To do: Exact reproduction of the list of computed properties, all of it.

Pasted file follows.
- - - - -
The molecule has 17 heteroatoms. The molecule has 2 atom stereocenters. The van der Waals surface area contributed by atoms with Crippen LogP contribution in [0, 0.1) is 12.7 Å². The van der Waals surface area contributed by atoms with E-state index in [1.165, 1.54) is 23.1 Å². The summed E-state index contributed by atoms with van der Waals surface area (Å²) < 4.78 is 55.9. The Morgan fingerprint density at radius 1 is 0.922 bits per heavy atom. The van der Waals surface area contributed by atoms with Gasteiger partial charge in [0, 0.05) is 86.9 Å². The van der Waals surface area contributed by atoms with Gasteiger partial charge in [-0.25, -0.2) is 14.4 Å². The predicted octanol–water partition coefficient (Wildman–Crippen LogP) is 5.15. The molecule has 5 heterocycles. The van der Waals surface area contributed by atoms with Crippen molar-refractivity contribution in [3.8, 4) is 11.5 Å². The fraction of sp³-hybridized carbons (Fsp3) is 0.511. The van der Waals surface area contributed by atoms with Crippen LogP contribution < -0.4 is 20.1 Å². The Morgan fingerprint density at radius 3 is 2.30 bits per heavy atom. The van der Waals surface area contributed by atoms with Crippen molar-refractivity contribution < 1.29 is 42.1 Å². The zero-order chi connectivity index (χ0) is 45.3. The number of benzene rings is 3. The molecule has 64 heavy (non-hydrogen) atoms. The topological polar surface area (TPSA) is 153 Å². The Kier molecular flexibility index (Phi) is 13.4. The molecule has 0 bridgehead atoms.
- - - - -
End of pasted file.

The molecule has 17 heteroatoms. The molecule has 2 atom stereocenters. The van der Waals surface area contributed by atoms with Crippen LogP contribution in [0, 0.1) is 12.7 Å². The van der Waals surface area contributed by atoms with E-state index in [1.165, 1.54) is 23.1 Å². The summed E-state index contributed by atoms with van der Waals surface area (Å²) < 4.78 is 55.9. The Morgan fingerprint density at radius 1 is 0.922 bits per heavy atom. The van der Waals surface area contributed by atoms with Gasteiger partial charge in [0, 0.05) is 86.9 Å². The van der Waals surface area contributed by atoms with Gasteiger partial charge in [-0.25, -0.2) is 14.4 Å². The predicted octanol–water partition coefficient (Wildman–Crippen LogP) is 5.15. The molecule has 5 heterocycles. The van der Waals surface area contributed by atoms with Crippen molar-refractivity contribution in [3.8, 4) is 11.5 Å². The fraction of sp³-hybridized carbons (Fsp3) is 0.511. The van der Waals surface area contributed by atoms with Crippen LogP contribution < -0.4 is 20.1 Å². The Morgan fingerprint density at radius 3 is 2.30 bits per heavy atom. The van der Waals surface area contributed by atoms with Crippen molar-refractivity contribution < 1.29 is 42.1 Å². The zero-order chi connectivity index (χ0) is 45.3. The number of benzene rings is 3. The molecule has 64 heavy (non-hydrogen) atoms. The topological polar surface area (TPSA) is 153 Å². The Kier molecular flexibility index (Phi) is 13.4. The molecule has 0 bridgehead atoms.